HABITATS: Low elevation riparian woodland and meadowland

SEASON: All year

LOCATION: 123rd South is accessible from I-15 Exit #294 (Draper/Riverton/Highway 71), then right (west) on 123rd South across river to 1300 West, left (south) to Riverton Golf Course entrance, park just before golf course at Salt Lake South County Pool lot. Trail heads down hill and across the footbridge. Or access the site via Redwood Road (Highway 68 to 126rd South, left (east) to 1300 West then as above).

LAND OWNERSHIP: Mitigation Commission, Salt Lake County Parks and Recreation, and State of Utah

NOTES: Restroom availability unknown
(You will find more information on the Jordan River HERE and HERE )
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  [39]  PROVO BAY  
This is a rich area for marsh birds and waterfowl. The fresh water of Utah Lake provides different habitat characteristics than the salt water of the Great Salt Lake.

HABITATS: Open water and marsh

FEATURED BIRDS: Abundant waterfowl and shorebirds

SEASON: All year

LOCATION: Drive west from I-15 at Exit #263 on Utah-77 to the Spanish Fork River bridge, then go north to the access point to Provo Bay. Many trails in the area allow marsh access. Another access point is at Exit #265 (Springville), go west of the interstate and instead of going south on the frontage road turn right (north), cross a cattle guard, and park in a small graveled lot. A third access point is at the Provo Airport Dike.

LAND OWNERSHIP: Mixed state and private land

NOTES: Restroom availability unknown
(You will find more information on Provo Bay and birding in Utah County HERE )
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  [39a]  POWELL SLOUGH  
More area is open during the fall hunting season than at other times of the year. Water proof boots are needed. The preferred birding area is at the end of the road and then birding north to the Orem City water/sewage treatment plant. There is an elevated spot on the treatment plant property to better view the marsh.

HABITATS: Cattail marsh

FEATURED BIRDS: Waterfowl and marsh birds

SEASON: All year

LOCATION: From Provo, take the University Parkway exit from I-15, then go west through the industrial park to the end of the road. About 400 yards before the end of the road there is a parking spot on the south side of the road, then another parking spot on the north side of the road at the end of the road. Both are marked with UDWR signs.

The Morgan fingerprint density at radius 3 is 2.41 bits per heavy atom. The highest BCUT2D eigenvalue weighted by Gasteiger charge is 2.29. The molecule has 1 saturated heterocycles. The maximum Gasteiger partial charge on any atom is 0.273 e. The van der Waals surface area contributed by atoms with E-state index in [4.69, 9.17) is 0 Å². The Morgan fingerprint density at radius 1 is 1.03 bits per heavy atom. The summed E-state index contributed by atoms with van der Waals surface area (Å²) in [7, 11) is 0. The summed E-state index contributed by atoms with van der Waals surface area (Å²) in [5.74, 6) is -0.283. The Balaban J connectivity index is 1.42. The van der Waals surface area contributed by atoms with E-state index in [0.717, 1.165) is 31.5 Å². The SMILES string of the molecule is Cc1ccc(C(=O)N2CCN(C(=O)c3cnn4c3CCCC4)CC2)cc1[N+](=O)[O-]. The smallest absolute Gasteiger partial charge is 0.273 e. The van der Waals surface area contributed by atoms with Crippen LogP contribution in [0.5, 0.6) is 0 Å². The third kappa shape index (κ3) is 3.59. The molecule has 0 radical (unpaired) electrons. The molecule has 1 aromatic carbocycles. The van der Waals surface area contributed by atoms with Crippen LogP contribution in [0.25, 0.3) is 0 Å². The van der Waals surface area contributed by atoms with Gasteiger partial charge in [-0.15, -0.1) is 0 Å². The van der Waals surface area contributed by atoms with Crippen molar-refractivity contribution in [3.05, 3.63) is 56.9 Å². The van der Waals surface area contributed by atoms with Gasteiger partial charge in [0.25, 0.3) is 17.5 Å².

LAND OWNERSHIP: Public land managed by the Utah Division of Wildlife Resources (UDWR)

NOTES: Restroom availability unknown
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  [40]  UTAH LAKE WETLANDS PRESERVE  
This area is constantly improving and will be a showcase wetland management area in the future. The Preserve will include large areas of saltgrass playas and shoreline habitats. The authors of this document would welcome additional details about birding and bird species to see as this site develops. If you have any information, send an e-mail to: bkevans4@comcast.net .

HABITATS: Marsh and open water

FEATURED BIRDS: Snowy Plover, Bobolink, Long-billed Curlew and Bald Eagle (winter)

SEASON: All year

LOCATION: Travel west from I-15 on UT-6 from Santaquin. Take the Genola exit and proceed north through the orchards and farms toward the west side of West Mountain. LeBaron Point is accessed via a gravel road at the north end of the agricultural area and is signed by the Utah Division of Wildlife Resources. Access to the south end of Goshen Bay Wetlands is obtained by turning north at Main Street in Goshen and continuing until the road ends.

LAND OWNERSHIP: State owned land at LeBaron Point and checkerboard public and private land elsewhere -- if in doubt, seek permission

NOTES: Restroom availability is unknown
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DESCRIPTIONS: